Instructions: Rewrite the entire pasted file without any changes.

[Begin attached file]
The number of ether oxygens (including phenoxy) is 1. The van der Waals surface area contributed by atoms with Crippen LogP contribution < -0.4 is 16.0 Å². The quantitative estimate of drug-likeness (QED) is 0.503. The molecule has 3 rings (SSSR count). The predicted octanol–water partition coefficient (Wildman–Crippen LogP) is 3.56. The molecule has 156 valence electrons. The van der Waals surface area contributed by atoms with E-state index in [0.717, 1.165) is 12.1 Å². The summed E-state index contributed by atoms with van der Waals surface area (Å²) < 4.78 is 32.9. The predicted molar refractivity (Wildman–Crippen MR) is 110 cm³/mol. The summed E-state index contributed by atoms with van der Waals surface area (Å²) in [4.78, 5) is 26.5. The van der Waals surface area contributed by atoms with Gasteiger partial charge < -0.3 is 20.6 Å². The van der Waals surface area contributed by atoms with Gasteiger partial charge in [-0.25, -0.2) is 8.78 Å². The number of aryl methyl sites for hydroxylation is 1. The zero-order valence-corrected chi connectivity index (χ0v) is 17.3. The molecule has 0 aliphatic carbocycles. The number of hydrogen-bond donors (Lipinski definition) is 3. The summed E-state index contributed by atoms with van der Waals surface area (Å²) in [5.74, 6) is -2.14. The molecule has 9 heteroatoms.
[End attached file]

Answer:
The number of ether oxygens (including phenoxy) is 1. The van der Waals surface area contributed by atoms with Crippen LogP contribution < -0.4 is 16.0 Å². The quantitative estimate of drug-likeness (QED) is 0.503. The molecule has 3 rings (SSSR count). The predicted octanol–water partition coefficient (Wildman–Crippen LogP) is 3.56. The molecule has 156 valence electrons. The van der Waals surface area contributed by atoms with E-state index in [0.717, 1.165) is 12.1 Å². The summed E-state index contributed by atoms with van der Waals surface area (Å²) < 4.78 is 32.9. The predicted molar refractivity (Wildman–Crippen MR) is 110 cm³/mol. The summed E-state index contributed by atoms with van der Waals surface area (Å²) in [4.78, 5) is 26.5. The van der Waals surface area contributed by atoms with Gasteiger partial charge < -0.3 is 20.6 Å². The van der Waals surface area contributed by atoms with Gasteiger partial charge in [-0.25, -0.2) is 8.78 Å². The number of aryl methyl sites for hydroxylation is 1. The zero-order valence-corrected chi connectivity index (χ0v) is 17.3. The molecule has 0 aliphatic carbocycles. The number of hydrogen-bond donors (Lipinski definition) is 3. The summed E-state index contributed by atoms with van der Waals surface area (Å²) in [5.74, 6) is -2.14. The molecule has 9 heteroatoms.